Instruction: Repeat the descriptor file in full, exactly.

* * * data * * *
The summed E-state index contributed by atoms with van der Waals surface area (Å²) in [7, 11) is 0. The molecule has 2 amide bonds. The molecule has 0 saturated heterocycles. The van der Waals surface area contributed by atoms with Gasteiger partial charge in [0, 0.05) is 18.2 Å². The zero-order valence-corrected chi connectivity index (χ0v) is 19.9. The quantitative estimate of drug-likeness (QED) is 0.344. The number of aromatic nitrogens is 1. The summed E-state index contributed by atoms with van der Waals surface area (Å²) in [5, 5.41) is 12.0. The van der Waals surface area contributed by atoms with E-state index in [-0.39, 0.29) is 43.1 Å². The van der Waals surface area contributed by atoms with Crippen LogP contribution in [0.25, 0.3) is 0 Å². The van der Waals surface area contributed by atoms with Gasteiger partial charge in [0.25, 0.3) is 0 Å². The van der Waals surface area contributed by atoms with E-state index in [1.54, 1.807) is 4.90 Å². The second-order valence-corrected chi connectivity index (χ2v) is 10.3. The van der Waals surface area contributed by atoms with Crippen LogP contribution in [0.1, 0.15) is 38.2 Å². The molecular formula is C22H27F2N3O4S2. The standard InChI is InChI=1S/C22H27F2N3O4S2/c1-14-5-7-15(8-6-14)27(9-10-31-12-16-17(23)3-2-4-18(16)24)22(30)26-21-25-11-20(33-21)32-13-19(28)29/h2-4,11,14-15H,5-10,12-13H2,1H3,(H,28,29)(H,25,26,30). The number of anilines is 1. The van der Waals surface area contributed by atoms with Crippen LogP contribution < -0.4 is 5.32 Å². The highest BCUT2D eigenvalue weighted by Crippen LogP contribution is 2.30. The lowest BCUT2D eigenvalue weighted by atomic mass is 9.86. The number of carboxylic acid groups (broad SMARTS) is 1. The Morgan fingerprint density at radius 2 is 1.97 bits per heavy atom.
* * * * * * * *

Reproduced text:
The summed E-state index contributed by atoms with van der Waals surface area (Å²) in [7, 11) is 0. The molecule has 2 amide bonds. The molecule has 0 saturated heterocycles. The van der Waals surface area contributed by atoms with Gasteiger partial charge in [0, 0.05) is 18.2 Å². The zero-order valence-corrected chi connectivity index (χ0v) is 19.9. The quantitative estimate of drug-likeness (QED) is 0.344. The number of aromatic nitrogens is 1. The summed E-state index contributed by atoms with van der Waals surface area (Å²) in [5, 5.41) is 12.0. The van der Waals surface area contributed by atoms with E-state index in [-0.39, 0.29) is 43.1 Å². The van der Waals surface area contributed by atoms with Crippen LogP contribution in [0.25, 0.3) is 0 Å². The van der Waals surface area contributed by atoms with Gasteiger partial charge in [0.25, 0.3) is 0 Å². The van der Waals surface area contributed by atoms with E-state index in [1.54, 1.807) is 4.90 Å². The second-order valence-corrected chi connectivity index (χ2v) is 10.3. The van der Waals surface area contributed by atoms with Crippen LogP contribution in [0.1, 0.15) is 38.2 Å². The molecular formula is C22H27F2N3O4S2. The standard InChI is InChI=1S/C22H27F2N3O4S2/c1-14-5-7-15(8-6-14)27(9-10-31-12-16-17(23)3-2-4-18(16)24)22(30)26-21-25-11-20(33-21)32-13-19(28)29/h2-4,11,14-15H,5-10,12-13H2,1H3,(H,28,29)(H,25,26,30). The number of anilines is 1. The van der Waals surface area contributed by atoms with Crippen LogP contribution < -0.4 is 5.32 Å². The highest BCUT2D eigenvalue weighted by Crippen LogP contribution is 2.30. The lowest BCUT2D eigenvalue weighted by atomic mass is 9.86. The number of carboxylic acid groups (broad SMARTS) is 1. The Morgan fingerprint density at radius 2 is 1.97 bits per heavy atom.